Can you imagine how you’d feel being told you’ll never see again?
Today, Emily’s left eye has a single, small area of blurry vision. When Emily looks at a family member or friend, she can just make out their silhouette. Her right eye has no useful vision at all.
“I went through denial, anger, sadness – all the stages of grief. There have been lots of sad moments, such as realising I’d never see New Year’s Eve fireworks again, or learn to drive like my friends.”
As time went on, Emily began to accept that her vision was not going to return. She received extra support at school, learned to use assistive technology and began to look forward to a future where she dreamt of working to support young people facing similar challenges.
The specialist team at Guide Dogs, both in the Northern Territory and South Australia, has supported Emily with Orientation & Mobility training, helping Emily to safely travel around her local community independently.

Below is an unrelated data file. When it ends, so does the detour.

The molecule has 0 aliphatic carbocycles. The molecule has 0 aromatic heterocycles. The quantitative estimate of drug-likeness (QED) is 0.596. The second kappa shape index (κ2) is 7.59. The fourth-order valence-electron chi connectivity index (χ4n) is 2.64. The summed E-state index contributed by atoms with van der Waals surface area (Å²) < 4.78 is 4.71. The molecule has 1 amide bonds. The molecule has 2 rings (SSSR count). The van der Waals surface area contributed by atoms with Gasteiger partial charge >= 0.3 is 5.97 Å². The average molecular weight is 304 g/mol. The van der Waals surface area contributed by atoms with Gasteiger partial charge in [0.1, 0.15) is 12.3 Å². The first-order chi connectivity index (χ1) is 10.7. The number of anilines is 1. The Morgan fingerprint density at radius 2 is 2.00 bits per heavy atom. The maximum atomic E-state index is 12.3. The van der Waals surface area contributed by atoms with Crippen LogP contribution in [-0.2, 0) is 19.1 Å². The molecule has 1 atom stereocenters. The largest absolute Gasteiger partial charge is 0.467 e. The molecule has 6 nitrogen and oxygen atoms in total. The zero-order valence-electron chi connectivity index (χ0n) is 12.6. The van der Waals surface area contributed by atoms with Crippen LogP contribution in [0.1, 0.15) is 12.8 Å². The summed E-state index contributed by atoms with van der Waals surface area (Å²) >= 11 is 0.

For someone with vision loss, it’s essential that they develop skills to allow them to learn how to travel independently and safely, including crossing roads safely.
Emily’s latest challenge has been adjusting to her new environment in Adelaide, ensuring she can be independent at university and find her way around her new city.
Thanks to the generosity of Guide Dogs supporters, Emily is receiving intensive Orientation and Mobility training to support her through her transition to Adelaide, enabling her to independently navigate the university campus, safely catch public transport and enjoy the next phase of her life with confidence.